2 Samuel 21:1
Parallel Verses
New International Version
During the reign of David, there was a famine for three successive years; so David sought the face of the LORD. The LORD said, "It is on account of Saul and his blood-stained house; it is because he put the Gibeonites to death."

New Living Translation
There was a famine during David's reign that lasted for three years, so David asked the LORD about it. And the LORD said, "The famine has come because Saul and his family are guilty of murdering the Gibeonites."

English Standard Version
Now there was a famine in the days of David for three years, year after year. And David sought the face of the LORD. And the LORD said, “There is bloodguilt on Saul and on his house, because he put the Gibeonites to death.”

New American Standard Bible
Now there was a famine in the days of David for three years, year after year; and David sought the presence of the LORD. And the LORD said, "It is for Saul and his bloody house, because he put the Gibeonites to death."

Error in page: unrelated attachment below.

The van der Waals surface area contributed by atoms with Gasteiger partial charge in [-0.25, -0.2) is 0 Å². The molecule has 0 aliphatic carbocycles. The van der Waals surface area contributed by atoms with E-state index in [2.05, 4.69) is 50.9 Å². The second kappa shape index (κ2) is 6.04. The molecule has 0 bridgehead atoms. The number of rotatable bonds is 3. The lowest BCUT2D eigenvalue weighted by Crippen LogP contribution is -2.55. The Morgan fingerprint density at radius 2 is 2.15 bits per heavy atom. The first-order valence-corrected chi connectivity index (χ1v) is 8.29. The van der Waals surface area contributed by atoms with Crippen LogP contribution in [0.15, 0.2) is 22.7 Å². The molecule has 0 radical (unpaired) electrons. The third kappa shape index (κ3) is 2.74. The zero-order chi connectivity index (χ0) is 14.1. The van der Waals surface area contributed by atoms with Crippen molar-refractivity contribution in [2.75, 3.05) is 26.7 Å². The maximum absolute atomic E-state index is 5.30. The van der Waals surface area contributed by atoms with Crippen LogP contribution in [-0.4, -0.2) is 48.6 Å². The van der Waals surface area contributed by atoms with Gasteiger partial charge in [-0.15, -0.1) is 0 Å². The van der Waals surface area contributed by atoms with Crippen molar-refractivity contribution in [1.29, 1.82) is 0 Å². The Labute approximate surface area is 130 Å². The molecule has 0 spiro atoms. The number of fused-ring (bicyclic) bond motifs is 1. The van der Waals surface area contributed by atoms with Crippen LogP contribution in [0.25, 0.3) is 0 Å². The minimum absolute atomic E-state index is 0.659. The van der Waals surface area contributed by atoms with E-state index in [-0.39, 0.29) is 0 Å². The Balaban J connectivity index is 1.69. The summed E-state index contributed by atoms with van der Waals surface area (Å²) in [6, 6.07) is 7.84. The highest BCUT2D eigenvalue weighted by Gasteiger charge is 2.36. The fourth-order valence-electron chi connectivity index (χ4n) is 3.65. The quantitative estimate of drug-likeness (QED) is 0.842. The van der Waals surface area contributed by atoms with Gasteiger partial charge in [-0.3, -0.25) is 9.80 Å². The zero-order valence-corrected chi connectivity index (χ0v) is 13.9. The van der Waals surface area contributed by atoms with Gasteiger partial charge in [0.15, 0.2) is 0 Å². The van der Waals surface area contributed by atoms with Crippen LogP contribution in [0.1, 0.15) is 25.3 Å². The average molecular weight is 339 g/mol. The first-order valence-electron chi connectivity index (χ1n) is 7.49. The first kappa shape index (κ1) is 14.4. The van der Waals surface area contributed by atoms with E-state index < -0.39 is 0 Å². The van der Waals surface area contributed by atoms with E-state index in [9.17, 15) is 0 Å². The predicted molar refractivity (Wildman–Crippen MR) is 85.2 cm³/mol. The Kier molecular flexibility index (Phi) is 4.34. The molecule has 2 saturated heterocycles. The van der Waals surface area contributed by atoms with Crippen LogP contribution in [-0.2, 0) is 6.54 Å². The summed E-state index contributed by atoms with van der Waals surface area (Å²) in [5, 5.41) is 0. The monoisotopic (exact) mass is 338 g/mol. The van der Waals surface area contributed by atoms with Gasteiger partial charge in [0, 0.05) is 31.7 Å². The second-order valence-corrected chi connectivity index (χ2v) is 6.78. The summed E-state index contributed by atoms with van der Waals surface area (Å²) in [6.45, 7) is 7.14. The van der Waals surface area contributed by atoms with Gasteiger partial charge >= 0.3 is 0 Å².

King James Bible
Then there was a famine in the days of David three years, year after year; and David inquired of the LORD. And the LORD answered, It is for Saul, and for his bloody house, because he slew the Gibeonites.

Holman Christian Standard Bible
During David's reign there was a famine for three successive years, so David inquired of the LORD. The LORD answered, "It is because of the blood shed by Saul and his family when he killed the Gibeonites."

International Standard Version
One time there was a famine during David's reign that went on for three straight years. David sought the LORD, who said, "Saul and his household are guilty because he executed the Gibeonites."

NET Bible
During David's reign there was a famine for three consecutive years. So David inquired of the LORD. The LORD said, "It is because of Saul and his bloodstained family, because he murdered the Gibeonites."

GOD'S WORD® Translation
In the time of David, there was a famine for three successive years, and David asked the LORD's advice about it. The LORD answered, "It's because of Saul and his family. They are guilty of murder because they killed the people of Gibeon."

Jubilee Bible 2000